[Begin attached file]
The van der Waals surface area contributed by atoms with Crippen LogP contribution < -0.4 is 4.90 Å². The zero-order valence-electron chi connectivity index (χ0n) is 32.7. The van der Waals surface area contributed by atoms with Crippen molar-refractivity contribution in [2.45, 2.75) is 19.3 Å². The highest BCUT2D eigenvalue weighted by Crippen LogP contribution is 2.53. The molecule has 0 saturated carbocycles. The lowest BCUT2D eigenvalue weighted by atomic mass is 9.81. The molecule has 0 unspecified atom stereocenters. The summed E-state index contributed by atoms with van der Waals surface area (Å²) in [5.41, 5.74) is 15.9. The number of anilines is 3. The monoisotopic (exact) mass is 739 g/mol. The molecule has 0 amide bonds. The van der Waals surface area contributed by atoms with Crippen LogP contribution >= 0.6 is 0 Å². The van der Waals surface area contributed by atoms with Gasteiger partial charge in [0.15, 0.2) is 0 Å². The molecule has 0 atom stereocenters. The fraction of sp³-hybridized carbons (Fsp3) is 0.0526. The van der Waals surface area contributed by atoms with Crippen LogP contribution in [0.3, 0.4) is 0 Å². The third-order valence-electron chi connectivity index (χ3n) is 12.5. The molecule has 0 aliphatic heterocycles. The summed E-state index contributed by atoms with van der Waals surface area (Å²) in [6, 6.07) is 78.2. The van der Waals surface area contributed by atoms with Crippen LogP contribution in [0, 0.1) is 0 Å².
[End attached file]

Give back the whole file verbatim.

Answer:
The van der Waals surface area contributed by atoms with Crippen LogP contribution < -0.4 is 4.90 Å². The zero-order valence-electron chi connectivity index (χ0n) is 32.7. The van der Waals surface area contributed by atoms with Crippen molar-refractivity contribution in [2.45, 2.75) is 19.3 Å². The highest BCUT2D eigenvalue weighted by Crippen LogP contribution is 2.53. The molecule has 0 saturated carbocycles. The lowest BCUT2D eigenvalue weighted by atomic mass is 9.81. The molecule has 0 unspecified atom stereocenters. The summed E-state index contributed by atoms with van der Waals surface area (Å²) in [5.41, 5.74) is 15.9. The number of anilines is 3. The monoisotopic (exact) mass is 739 g/mol. The molecule has 0 amide bonds. The van der Waals surface area contributed by atoms with Crippen LogP contribution >= 0.6 is 0 Å². The van der Waals surface area contributed by atoms with Gasteiger partial charge in [0.15, 0.2) is 0 Å². The molecule has 0 atom stereocenters. The fraction of sp³-hybridized carbons (Fsp3) is 0.0526. The van der Waals surface area contributed by atoms with Crippen LogP contribution in [0.3, 0.4) is 0 Å². The third-order valence-electron chi connectivity index (χ3n) is 12.5. The molecule has 0 aliphatic heterocycles. The summed E-state index contributed by atoms with van der Waals surface area (Å²) in [6, 6.07) is 78.2. The van der Waals surface area contributed by atoms with Crippen LogP contribution in [0, 0.1) is 0 Å².